While some viruses attack the lungs, and others the blood, HIV attacks the only system that could put up a fight: the immune system itself. The immune system mounts some defense, but after HIV launches its surprise attack, the body simply can't produce enough killer T blood cells to take out the virus.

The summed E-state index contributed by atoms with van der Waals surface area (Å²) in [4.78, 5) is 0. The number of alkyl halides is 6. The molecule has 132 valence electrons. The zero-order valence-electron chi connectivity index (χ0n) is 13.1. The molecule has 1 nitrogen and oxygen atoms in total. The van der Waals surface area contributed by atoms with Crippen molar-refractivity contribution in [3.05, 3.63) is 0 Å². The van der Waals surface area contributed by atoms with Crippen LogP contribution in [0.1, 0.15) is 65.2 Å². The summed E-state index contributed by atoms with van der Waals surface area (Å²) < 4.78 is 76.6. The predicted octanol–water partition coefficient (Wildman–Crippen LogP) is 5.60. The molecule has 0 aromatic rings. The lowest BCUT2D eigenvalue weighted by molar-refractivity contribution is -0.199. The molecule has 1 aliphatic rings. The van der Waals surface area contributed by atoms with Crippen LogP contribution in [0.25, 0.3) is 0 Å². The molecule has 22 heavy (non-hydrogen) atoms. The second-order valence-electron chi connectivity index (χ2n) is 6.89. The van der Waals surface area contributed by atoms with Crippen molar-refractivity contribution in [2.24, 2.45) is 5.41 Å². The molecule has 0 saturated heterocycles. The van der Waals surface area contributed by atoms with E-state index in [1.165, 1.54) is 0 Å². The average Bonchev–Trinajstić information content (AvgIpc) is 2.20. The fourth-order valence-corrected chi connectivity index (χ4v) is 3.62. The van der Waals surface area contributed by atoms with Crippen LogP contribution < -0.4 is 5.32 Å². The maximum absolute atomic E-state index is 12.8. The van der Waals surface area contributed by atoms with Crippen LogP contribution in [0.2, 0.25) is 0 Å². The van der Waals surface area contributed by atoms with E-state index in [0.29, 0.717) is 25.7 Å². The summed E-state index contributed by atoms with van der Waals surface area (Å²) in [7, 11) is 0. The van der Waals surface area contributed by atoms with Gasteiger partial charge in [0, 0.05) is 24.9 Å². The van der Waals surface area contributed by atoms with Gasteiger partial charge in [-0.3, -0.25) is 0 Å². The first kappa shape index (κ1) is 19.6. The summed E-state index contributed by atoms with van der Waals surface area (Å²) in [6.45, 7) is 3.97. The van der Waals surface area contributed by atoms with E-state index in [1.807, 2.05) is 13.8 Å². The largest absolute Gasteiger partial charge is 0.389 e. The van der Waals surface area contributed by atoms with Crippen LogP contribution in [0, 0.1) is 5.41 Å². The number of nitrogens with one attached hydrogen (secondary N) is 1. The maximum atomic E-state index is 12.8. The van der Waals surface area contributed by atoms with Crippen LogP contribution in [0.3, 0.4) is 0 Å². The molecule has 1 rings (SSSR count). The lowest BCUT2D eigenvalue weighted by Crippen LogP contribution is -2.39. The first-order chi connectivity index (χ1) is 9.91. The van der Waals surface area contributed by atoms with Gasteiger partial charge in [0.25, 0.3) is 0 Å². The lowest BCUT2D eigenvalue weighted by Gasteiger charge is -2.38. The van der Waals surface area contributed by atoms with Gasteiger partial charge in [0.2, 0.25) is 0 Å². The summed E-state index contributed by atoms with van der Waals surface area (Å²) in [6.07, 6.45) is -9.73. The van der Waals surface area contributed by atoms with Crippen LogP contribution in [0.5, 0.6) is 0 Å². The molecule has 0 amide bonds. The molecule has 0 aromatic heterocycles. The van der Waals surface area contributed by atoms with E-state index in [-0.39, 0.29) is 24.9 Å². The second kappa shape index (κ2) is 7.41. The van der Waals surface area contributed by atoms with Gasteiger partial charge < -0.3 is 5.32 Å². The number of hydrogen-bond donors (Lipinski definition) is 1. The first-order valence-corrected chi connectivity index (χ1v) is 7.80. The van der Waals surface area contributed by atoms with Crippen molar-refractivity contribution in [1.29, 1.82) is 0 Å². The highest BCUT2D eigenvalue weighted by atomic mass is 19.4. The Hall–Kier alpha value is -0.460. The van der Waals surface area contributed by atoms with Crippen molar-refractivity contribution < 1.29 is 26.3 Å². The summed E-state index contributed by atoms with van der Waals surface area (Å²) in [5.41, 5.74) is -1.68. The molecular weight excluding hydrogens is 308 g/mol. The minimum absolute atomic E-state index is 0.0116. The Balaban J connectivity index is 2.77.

Now, thanks to researchers at UCLA, it's payback time for the blood cells. A team of scientists have plucked T-cells out of someone infected with HIV, and used them as a template for creating an army of HIV-fighting immune cells out of stem cells. Essentially a genetic vaccine, this technique could be used to copy T-cells designed to fight any virus, opening up the possibility of universal vaccination via stem cell implantation.